How will the roles of content creators and distributors be defined?

    How will content programming evolve?

    How will devices, screens and platforms evolve?

    How will data affect current ad currencies?

    How will content monetization change?

    The future of television has implications for every component of a media company

    Strategy and monetization

    Front of ce Mid of ce Back of ce

    Customer experience management

    Customer and channel segmentation

    Digital IP internet protocol (IP): products and services

    Pricing and bundling

    Sales, service and marketing transformation

    Social media strategy

    Technology enablement: lead-to-service, web, contact centers, customer relationship management (CRM)

    Support operations optimization: marketing, sales, service

    Enterprise cost reduction

    Operating model and governance

    Content monetization

    Digital and media asset management

    Technology enablement: non-core IT, next gen sales, operations and engineering

    Supply chain and distribution

    Finance transformation

    ERP

    Shared services optimization

    Intellectual property management: rights, royalties, participations

    IT services management: disaster recovery, business continuity, digital content security, cloud

    Business intelligence and advanced analytics

    Organizational design, change management and governance

    Technology selection and program management

    Privacy, security and risk management

    Underpinning these and other challenges is the issue that many media clients havent gotten all the anticipated benefits out of their existing enterprise resource planning (ERP) implementations, and these trends present even more complexity for already complicated supply chains. How can media companies tune their ERP to accommodate the future of television while gaining more efficiency from existing implementations?

    EYs Global Media & Entertainment team, with practitioners in Customer, Enterprise Intelligence, Supply Chain, IT Risk and Finance, are uniquely positioned to help media companies create and implement strategies to address these issues. Before we can explore solutions, however, first we need to discuss the trends.

  • 7Future of television

  • Global Media & Entertainment Center8

  • 9

    trendsThe

    that drive the future

    The M&E industry is undergoing a seismic shift. The pace of technological change is accelerating so quickly that finding the right balance between addressing todays daily operational challenges and planning for the next big thing can be a struggle. Many M&E executives are so focused on the critical issues they need to address today that looking forward is nearly impossible. And yet, looking forward is what M&E executives need to do if they want to innovate, prosper and survive.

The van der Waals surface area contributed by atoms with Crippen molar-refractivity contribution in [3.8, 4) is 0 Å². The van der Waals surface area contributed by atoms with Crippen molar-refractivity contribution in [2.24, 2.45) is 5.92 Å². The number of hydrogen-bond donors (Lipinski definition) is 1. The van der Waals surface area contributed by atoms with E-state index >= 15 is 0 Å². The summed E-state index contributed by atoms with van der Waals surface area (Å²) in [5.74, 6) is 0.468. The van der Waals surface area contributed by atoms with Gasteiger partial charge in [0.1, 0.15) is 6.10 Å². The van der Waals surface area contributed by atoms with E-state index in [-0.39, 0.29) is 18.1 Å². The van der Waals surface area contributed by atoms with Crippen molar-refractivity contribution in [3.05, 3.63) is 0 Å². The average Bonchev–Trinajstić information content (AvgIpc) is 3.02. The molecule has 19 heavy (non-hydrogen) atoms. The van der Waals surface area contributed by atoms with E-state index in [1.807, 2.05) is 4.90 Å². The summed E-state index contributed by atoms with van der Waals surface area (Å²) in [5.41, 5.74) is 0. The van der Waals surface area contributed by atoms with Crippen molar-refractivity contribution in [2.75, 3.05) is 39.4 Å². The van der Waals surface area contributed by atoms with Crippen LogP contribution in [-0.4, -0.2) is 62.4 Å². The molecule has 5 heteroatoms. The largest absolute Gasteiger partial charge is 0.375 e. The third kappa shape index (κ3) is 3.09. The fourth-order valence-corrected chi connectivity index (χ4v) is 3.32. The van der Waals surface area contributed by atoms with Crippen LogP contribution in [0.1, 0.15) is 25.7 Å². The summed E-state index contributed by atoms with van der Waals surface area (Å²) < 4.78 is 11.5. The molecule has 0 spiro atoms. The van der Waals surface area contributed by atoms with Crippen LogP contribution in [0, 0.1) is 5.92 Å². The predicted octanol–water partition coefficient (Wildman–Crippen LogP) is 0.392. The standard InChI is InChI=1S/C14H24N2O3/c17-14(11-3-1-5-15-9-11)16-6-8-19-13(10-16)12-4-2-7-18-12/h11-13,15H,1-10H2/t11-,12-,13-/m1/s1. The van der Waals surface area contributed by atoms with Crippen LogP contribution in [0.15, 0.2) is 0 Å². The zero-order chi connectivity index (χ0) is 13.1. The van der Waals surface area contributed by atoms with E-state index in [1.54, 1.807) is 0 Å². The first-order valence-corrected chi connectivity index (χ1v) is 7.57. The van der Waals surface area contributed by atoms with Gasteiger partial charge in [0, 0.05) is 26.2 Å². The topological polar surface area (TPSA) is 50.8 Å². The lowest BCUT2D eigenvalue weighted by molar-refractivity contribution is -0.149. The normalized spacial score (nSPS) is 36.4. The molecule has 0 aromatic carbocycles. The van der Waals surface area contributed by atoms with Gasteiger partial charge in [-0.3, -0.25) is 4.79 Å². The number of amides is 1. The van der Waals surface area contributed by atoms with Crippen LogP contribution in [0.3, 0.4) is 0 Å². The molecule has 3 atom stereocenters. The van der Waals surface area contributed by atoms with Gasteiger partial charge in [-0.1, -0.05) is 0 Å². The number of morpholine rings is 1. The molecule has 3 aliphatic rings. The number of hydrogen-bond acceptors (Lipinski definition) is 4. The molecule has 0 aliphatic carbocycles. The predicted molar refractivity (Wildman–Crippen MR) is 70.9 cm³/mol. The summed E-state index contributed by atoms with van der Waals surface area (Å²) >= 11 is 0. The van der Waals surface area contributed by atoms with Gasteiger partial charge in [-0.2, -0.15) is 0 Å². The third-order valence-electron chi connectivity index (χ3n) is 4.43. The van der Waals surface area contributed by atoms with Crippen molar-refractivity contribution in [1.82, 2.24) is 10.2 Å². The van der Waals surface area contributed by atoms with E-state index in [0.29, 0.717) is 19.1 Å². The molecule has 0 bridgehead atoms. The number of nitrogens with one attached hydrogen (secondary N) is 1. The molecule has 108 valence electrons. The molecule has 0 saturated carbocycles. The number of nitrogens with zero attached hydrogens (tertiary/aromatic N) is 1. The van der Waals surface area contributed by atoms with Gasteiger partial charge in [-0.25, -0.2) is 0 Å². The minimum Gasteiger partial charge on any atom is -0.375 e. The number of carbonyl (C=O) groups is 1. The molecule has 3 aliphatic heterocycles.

Future of television

    Here are six emerging trends that we see as having the biggest impact on the future of television:

    1Storytelling will evolve to make better use of an omniplatform environment. 2Ubiquitous screens will demand greater content mobility. 3Social dynamics and synergistic experiences will drive more event-based viewing.4Innovation in program discovery and television controls will drive new techniques to cut through the clutter. 5Bingeing will drive more innovation in measurement and personalization. 6New entrants demanding unique content will drive innovation beyond the traditional studio system.

  • Global Media & Entertainment Center10

    When television was in its infancy, programming largely consisted of radio shows reformatted for television because producers hadnt yet figured out how best to exploit the new medium. It wasnt until the 1950s that television storytelling evolved to make better use of the visual medium. Today, omniplatform programming is largely television programming reformatted for a smaller screen, accompanied by marketing experiments that dont necessarily complement the main screen experience. According to comScores State of Digital 2012 Q4 report, one of three minutes spent on digital media occurs through a smartphone and tablet.2 This increase in viewing on devices other than television is expected to grow. There is a tremendous opportunity for a visionary producer to better use second, third and fourth screens as part of the narrative. Perhaps each character appears on a different screen and the screens talk to each other to give a surround picture experience (similar to surround sound using multiple small speakers placed throughout the room).

    Similarly, there is currently an unwritten rule that the television serves as the primary screen and that other screens, whether they be tablet, phablet or mobile, are all secondary. We are entering an era where all screens will work